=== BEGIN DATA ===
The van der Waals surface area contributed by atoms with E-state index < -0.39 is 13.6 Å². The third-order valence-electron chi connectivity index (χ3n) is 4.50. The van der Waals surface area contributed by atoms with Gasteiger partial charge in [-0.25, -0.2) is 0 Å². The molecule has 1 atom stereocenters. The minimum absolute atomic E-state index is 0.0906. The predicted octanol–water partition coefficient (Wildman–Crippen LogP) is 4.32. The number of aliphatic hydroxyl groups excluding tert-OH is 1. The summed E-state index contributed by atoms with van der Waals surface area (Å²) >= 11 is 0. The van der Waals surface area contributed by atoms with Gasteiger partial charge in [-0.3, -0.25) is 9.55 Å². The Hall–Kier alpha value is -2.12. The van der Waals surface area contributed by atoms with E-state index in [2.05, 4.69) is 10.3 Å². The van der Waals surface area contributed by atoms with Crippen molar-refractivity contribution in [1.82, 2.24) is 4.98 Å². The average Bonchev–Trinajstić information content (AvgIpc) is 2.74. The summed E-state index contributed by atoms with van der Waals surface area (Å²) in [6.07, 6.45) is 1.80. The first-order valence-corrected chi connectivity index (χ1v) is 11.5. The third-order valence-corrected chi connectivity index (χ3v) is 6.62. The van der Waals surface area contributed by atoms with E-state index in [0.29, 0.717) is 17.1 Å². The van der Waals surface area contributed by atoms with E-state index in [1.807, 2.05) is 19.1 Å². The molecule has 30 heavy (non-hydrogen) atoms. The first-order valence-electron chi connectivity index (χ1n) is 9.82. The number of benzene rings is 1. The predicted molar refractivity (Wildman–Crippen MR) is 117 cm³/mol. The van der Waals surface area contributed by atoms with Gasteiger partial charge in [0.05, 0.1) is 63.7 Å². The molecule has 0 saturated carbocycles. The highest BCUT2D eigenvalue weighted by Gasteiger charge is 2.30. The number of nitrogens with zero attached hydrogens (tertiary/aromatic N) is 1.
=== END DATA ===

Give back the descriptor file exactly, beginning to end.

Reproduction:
The van der Waals surface area contributed by atoms with E-state index < -0.39 is 13.6 Å². The third-order valence-electron chi connectivity index (χ3n) is 4.50. The van der Waals surface area contributed by atoms with Gasteiger partial charge in [-0.25, -0.2) is 0 Å². The molecule has 1 atom stereocenters. The minimum absolute atomic E-state index is 0.0906. The predicted octanol–water partition coefficient (Wildman–Crippen LogP) is 4.32. The number of aliphatic hydroxyl groups excluding tert-OH is 1. The summed E-state index contributed by atoms with van der Waals surface area (Å²) >= 11 is 0. The van der Waals surface area contributed by atoms with Gasteiger partial charge in [-0.3, -0.25) is 9.55 Å². The Hall–Kier alpha value is -2.12. The van der Waals surface area contributed by atoms with E-state index in [2.05, 4.69) is 10.3 Å². The van der Waals surface area contributed by atoms with Crippen molar-refractivity contribution in [1.82, 2.24) is 4.98 Å². The average Bonchev–Trinajstić information content (AvgIpc) is 2.74. The summed E-state index contributed by atoms with van der Waals surface area (Å²) in [6.07, 6.45) is 1.80. The first-order valence-corrected chi connectivity index (χ1v) is 11.5. The third-order valence-corrected chi connectivity index (χ3v) is 6.62. The van der Waals surface area contributed by atoms with E-state index in [0.29, 0.717) is 17.1 Å². The van der Waals surface area contributed by atoms with E-state index in [1.807, 2.05) is 19.1 Å². The molecule has 30 heavy (non-hydrogen) atoms. The first-order valence-electron chi connectivity index (χ1n) is 9.82. The number of benzene rings is 1. The predicted molar refractivity (Wildman–Crippen MR) is 117 cm³/mol. The van der Waals surface area contributed by atoms with Gasteiger partial charge in [0.05, 0.1) is 63.7 Å². The molecule has 0 saturated carbocycles. The highest BCUT2D eigenvalue weighted by Gasteiger charge is 2.30. The number of nitrogens with zero attached hydrogens (tertiary/aromatic N) is 1.